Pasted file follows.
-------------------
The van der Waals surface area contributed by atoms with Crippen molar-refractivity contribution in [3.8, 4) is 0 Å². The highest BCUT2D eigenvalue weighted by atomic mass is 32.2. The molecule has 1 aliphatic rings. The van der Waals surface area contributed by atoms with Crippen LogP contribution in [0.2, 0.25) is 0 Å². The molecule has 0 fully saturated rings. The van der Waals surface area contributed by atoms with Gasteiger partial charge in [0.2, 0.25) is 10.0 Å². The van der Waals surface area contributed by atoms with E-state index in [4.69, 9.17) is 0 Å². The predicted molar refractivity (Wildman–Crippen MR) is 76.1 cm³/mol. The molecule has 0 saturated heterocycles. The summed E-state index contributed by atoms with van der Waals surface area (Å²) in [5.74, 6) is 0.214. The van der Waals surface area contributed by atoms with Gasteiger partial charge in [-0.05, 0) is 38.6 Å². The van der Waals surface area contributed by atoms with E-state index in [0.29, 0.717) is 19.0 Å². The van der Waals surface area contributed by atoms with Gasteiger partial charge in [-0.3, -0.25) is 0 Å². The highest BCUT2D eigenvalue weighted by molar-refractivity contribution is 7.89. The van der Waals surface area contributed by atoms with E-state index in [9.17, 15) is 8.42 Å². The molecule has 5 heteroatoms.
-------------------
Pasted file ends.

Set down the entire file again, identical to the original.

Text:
The van der Waals surface area contributed by atoms with Crippen molar-refractivity contribution in [3.8, 4) is 0 Å². The highest BCUT2D eigenvalue weighted by atomic mass is 32.2. The molecule has 1 aliphatic rings. The van der Waals surface area contributed by atoms with Crippen LogP contribution in [0.2, 0.25) is 0 Å². The molecule has 0 fully saturated rings. The van der Waals surface area contributed by atoms with Gasteiger partial charge in [0.2, 0.25) is 10.0 Å². The van der Waals surface area contributed by atoms with E-state index in [4.69, 9.17) is 0 Å². The predicted molar refractivity (Wildman–Crippen MR) is 76.1 cm³/mol. The molecule has 0 saturated heterocycles. The summed E-state index contributed by atoms with van der Waals surface area (Å²) in [5.74, 6) is 0.214. The van der Waals surface area contributed by atoms with Gasteiger partial charge in [-0.05, 0) is 38.6 Å². The van der Waals surface area contributed by atoms with E-state index in [0.29, 0.717) is 19.0 Å². The van der Waals surface area contributed by atoms with Gasteiger partial charge in [-0.3, -0.25) is 0 Å². The highest BCUT2D eigenvalue weighted by molar-refractivity contribution is 7.89. The van der Waals surface area contributed by atoms with E-state index in [9.17, 15) is 8.42 Å². The molecule has 5 heteroatoms.